Tuesday, October 11, 2011

The Honeycomb Hideout and "Age-appropriate" content

In this day in age, the idea of "age-appropriate" content seems to be enveloping more and more mediums. I mean, let's be honest, there's nobody here that didn't read or watch something that they're parents explicitly told them wasn't "fit" for their eyes at that point in time. Does this mean that because someone doesn't produce content fit for children that they don't care about them? I'd say 'nay' to that assertion.

I was actually sitting here working on editing the latest episode of the Workshop's podcast "The Honeycomb Hideout" (stay tuned, new episodes coming soon), of which I'm the host and that's what got me thinking about it. Now, for our new audience members, "The Honeycomb Hideout" is where you get the inside scoop on lots of counter culture content and our opinions on the happening in our corner of the universe. We don't set out to change minds, just get them to think. Most of our fans would tell you that we can get pretty raucous on the Hideout so we always state that our show is strictly for listeners "18 and over ". Now, on that tangent, I got to thinking and realized that I personally don't really work with content that isn't for audiences "18 and over".

Now, don't misunderstand, it's not an active choice or decision. Simply, most of the stories I want to tell are intended for adult audiences. That's not to say that it may not change later. Hell, I may even write a children's book somewhere down the line, but right now, that's not where my inspiration is leading me. But just because I don't produce content for children, that doesn't mean that I don't care whether children read/listen to my work or what they are exposed to, in general. Most people don't know that I used to work in a comic book store and I always made sure that the patron was the correct age for the material they were buying or that if the parent that was buying for the minor knew what they were buying. Yeah, I was that guy.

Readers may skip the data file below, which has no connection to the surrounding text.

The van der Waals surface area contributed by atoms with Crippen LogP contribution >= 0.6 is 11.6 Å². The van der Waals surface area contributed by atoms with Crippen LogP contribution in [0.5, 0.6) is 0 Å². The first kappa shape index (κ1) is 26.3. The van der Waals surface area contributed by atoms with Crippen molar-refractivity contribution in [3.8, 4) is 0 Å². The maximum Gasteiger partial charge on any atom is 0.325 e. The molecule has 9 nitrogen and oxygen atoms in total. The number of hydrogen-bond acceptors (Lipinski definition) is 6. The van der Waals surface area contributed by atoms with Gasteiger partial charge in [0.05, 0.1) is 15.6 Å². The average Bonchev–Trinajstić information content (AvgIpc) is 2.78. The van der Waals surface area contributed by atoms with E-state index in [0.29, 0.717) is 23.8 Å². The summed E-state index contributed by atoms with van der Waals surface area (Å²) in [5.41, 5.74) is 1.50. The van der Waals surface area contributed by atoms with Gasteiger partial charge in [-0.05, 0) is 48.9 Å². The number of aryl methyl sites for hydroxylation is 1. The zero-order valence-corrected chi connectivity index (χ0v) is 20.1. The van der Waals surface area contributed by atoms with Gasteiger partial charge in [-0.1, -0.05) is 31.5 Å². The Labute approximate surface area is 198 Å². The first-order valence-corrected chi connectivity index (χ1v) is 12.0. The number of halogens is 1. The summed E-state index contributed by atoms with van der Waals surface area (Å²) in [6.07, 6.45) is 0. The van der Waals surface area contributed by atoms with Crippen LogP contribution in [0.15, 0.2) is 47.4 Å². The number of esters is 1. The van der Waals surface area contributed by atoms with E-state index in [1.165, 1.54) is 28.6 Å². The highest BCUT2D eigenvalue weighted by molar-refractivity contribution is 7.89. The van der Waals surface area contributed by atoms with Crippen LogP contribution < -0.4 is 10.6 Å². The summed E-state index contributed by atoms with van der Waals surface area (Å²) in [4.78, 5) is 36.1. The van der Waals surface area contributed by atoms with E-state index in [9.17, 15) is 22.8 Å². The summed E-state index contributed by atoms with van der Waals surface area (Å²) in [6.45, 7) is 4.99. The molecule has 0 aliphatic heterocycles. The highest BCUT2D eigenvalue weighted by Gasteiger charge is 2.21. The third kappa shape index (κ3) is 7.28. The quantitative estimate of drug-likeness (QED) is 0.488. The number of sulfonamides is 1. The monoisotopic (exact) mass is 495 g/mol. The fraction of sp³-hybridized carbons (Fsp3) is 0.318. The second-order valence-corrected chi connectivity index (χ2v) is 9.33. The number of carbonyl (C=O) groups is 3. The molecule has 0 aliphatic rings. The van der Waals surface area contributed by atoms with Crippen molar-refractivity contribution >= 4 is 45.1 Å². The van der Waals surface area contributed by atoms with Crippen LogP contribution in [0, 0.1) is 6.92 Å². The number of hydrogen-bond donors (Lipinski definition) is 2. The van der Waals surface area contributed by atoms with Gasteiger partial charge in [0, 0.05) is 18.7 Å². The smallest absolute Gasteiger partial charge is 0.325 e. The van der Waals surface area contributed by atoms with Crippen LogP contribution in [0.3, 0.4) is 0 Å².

When I started writing this entry, I think I planned on going a different direction with it, but hey, sometimes you learn as you go. There are some messages or stories that children aren't ready to hear, and on the inverse, maybe there are some types of stories that you're not ready to tell. In so many ways, it just depends on what you have to say and knowing who are the best equipped to hear it. So don't just spout that "you don't do 'kids' stuff'" because you never know when your message is going to change or if the world changes enough that kids are ready to hear your message. Things are constantly changing... YOU are constantly changing, so nothing's set in stone. Even the most stubborn of us are susceptible to it. So stay in tune with the audience as a whole, not just your part of the audience. You never know if who may be a good fit for what you have to say.

Now... time to get back to working on my "18 and over" content.  LOL


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